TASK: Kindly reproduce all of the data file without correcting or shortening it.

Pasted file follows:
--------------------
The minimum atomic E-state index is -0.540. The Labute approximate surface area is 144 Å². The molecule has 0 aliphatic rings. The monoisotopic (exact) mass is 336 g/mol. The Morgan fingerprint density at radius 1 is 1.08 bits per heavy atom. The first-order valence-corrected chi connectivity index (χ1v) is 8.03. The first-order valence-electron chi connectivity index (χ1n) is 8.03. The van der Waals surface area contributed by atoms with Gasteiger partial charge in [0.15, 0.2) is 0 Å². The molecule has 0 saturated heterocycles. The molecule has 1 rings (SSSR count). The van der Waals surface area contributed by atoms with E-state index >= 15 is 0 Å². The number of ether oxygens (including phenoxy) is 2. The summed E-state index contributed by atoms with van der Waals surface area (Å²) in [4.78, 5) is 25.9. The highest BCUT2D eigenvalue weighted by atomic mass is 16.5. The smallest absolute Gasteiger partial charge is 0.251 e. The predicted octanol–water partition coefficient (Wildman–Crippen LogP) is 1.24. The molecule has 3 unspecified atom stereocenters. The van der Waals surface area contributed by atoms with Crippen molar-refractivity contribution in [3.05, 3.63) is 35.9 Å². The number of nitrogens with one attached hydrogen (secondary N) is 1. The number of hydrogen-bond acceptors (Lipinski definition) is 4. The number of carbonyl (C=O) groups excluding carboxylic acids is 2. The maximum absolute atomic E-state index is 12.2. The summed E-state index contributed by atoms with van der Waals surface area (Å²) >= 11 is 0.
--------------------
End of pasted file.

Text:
The minimum atomic E-state index is -0.540. The Labute approximate surface area is 144 Å². The molecule has 0 aliphatic rings. The monoisotopic (exact) mass is 336 g/mol. The Morgan fingerprint density at radius 1 is 1.08 bits per heavy atom. The first-order valence-corrected chi connectivity index (χ1v) is 8.03. The first-order valence-electron chi connectivity index (χ1n) is 8.03. The van der Waals surface area contributed by atoms with Gasteiger partial charge in [0.15, 0.2) is 0 Å². The molecule has 0 saturated heterocycles. The molecule has 1 rings (SSSR count). The van der Waals surface area contributed by atoms with E-state index >= 15 is 0 Å². The number of ether oxygens (including phenoxy) is 2. The summed E-state index contributed by atoms with van der Waals surface area (Å²) in [4.78, 5) is 25.9. The highest BCUT2D eigenvalue weighted by atomic mass is 16.5. The smallest absolute Gasteiger partial charge is 0.251 e. The predicted octanol–water partition coefficient (Wildman–Crippen LogP) is 1.24. The molecule has 3 unspecified atom stereocenters. The van der Waals surface area contributed by atoms with Crippen molar-refractivity contribution in [3.05, 3.63) is 35.9 Å². The number of nitrogens with one attached hydrogen (secondary N) is 1. The number of hydrogen-bond acceptors (Lipinski definition) is 4. The number of carbonyl (C=O) groups excluding carboxylic acids is 2. The maximum absolute atomic E-state index is 12.2. The summed E-state index contributed by atoms with van der Waals surface area (Å²) >= 11 is 0.